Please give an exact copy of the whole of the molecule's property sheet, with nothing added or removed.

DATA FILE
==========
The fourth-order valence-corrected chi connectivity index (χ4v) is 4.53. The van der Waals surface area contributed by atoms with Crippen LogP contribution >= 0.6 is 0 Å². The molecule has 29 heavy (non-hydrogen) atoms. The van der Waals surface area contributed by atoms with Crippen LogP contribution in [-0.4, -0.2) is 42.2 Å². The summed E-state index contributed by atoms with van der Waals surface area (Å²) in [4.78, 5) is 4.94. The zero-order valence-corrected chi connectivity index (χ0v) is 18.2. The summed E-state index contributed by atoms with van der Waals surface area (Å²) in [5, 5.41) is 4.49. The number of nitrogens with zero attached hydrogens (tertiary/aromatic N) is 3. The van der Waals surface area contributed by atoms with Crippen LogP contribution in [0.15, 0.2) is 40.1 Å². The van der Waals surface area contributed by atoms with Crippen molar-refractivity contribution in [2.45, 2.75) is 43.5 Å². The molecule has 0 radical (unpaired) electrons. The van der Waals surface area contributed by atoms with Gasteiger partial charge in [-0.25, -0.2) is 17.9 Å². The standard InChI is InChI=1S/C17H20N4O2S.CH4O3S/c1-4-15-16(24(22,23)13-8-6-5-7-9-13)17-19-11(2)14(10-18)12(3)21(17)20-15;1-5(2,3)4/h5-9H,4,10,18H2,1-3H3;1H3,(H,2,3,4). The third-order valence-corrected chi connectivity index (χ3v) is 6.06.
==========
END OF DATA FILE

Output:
The fourth-order valence-corrected chi connectivity index (χ4v) is 4.53. The van der Waals surface area contributed by atoms with Crippen LogP contribution >= 0.6 is 0 Å². The molecule has 29 heavy (non-hydrogen) atoms. The van der Waals surface area contributed by atoms with Crippen LogP contribution in [-0.4, -0.2) is 42.2 Å². The summed E-state index contributed by atoms with van der Waals surface area (Å²) in [4.78, 5) is 4.94. The zero-order valence-corrected chi connectivity index (χ0v) is 18.2. The summed E-state index contributed by atoms with van der Waals surface area (Å²) in [5, 5.41) is 4.49. The number of nitrogens with zero attached hydrogens (tertiary/aromatic N) is 3. The van der Waals surface area contributed by atoms with Crippen LogP contribution in [0.15, 0.2) is 40.1 Å². The van der Waals surface area contributed by atoms with Crippen molar-refractivity contribution in [2.45, 2.75) is 43.5 Å². The molecule has 0 radical (unpaired) electrons. The van der Waals surface area contributed by atoms with Gasteiger partial charge in [-0.25, -0.2) is 17.9 Å². The standard InChI is InChI=1S/C17H20N4O2S.CH4O3S/c1-4-15-16(24(22,23)13-8-6-5-7-9-13)17-19-11(2)14(10-18)12(3)21(17)20-15;1-5(2,3)4/h5-9H,4,10,18H2,1-3H3;1H3,(H,2,3,4). The third-order valence-corrected chi connectivity index (χ3v) is 6.06.